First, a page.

Only Republicans voted to support of the bill, and nine Republicans joined Democrats in opposition. Applause broke out among House Republicans after the vote.
“The focus of school choice isn’t about schools. It isn’t about teachers. It isn’t about any of those things. The focus of school choice is about kids,” Wills added during the more than five hours of debate in the House. “It’s about parents having the ability to be in the driver seat for their kid’s sake. … This is about parents needing something different. They’re desperate. Some parents are desperate for a change. We’re going to offer that for them.”
Opponents counter that the state is responsible for funding public schools, that state programs already exist to help private school students and that creating a new, $345 million annual funding stream for private schools will put future funding of public schools at risk. Critics of the bill also note that taxpayer funding should not go to private schools that are not held to the same reporting requirements as public schools, and because private schools can choose which students to accept and which to reject.
“Public schools accept all kids; private schools pick and choose,” said Rep. Jennifer Konfrst, leader of the House Democrats from Windsor Heights. “This is not about school choice. This is about school administrator choice.”
Democrats derided the program’s price tag, saying those funds could better be used to subsidize public college tuition, expand pre-K access or boost public school funding.
Several Democrats raised the contention that private schools are allowed to turn away or drop from enrollment children with special needs, learning disabilities or behavioral issues. Public schools are required by law to create individualized education plans for students with special needs, but private schools do not have the same requirements.
Rep. Heather Matson, a Democrat from Ankeny, said a student in her district with autism, named Brandon, would likely not be accepted at a private school.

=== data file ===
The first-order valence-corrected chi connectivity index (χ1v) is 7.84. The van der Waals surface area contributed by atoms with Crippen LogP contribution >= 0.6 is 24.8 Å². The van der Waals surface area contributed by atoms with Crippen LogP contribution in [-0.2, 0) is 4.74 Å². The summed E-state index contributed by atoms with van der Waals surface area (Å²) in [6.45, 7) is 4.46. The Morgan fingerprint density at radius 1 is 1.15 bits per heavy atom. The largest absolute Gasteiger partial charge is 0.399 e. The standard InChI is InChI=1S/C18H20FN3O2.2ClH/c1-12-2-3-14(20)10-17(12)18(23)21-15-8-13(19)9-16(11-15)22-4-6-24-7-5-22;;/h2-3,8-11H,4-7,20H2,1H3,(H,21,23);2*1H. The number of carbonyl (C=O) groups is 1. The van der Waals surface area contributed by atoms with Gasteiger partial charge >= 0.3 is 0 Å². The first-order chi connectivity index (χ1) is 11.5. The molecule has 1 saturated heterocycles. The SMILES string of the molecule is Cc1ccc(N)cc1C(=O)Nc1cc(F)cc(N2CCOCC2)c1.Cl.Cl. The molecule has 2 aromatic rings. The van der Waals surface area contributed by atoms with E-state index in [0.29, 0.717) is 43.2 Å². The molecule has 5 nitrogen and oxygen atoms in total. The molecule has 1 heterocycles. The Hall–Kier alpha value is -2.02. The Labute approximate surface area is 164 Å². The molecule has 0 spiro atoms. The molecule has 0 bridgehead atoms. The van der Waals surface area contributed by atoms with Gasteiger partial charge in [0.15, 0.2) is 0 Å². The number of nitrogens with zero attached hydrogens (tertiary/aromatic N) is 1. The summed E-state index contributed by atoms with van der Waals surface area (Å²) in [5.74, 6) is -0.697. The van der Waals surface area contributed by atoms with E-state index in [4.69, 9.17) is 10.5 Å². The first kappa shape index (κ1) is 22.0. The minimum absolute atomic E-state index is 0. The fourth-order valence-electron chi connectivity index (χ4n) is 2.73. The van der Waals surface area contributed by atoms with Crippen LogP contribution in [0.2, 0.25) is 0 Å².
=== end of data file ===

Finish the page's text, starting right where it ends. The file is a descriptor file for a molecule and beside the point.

“There is no choice for him because no private school will accept him because of his disabilities,” she said. “But Brandon is accepted and has teachers and staff who work hard for him in the Ankeny Community School District.”
Rep. Skyler Wheeler, a Republican from Hull who chairs the House education committee, said the plan allows parents who do not have the financial means to choose a school that’s best for their children.
“This is about students; it’s not about systems,” he said. “Tonight, in a historic fashion, the state of Iowa is going to uphold and uplift every family in the state.”
Wheeler called warnings that the plan would lead to consolidation and closure of rural schools “doom and gloom,” saying the same concerns had been floated with past laws that he said ultimately had little impact on rural schools.
Rep. Thomas Moore, a Republican from Griswold and one of the nine House Republicans who voted against the bill, said he voted no because of strong opposition from his constituents. Even though his Southwest Iowa district is strongly Republican, Moore said his constituents were calling on him to vote against the bill.
“My vote came down to my constituents,” he said. “I represent them. I don’t represent myself. Although I was opposed.”
Moore said he opposed the bill’s high price tag, and the fact a portion of the taxpayer funding will go to families who can already afford private schools.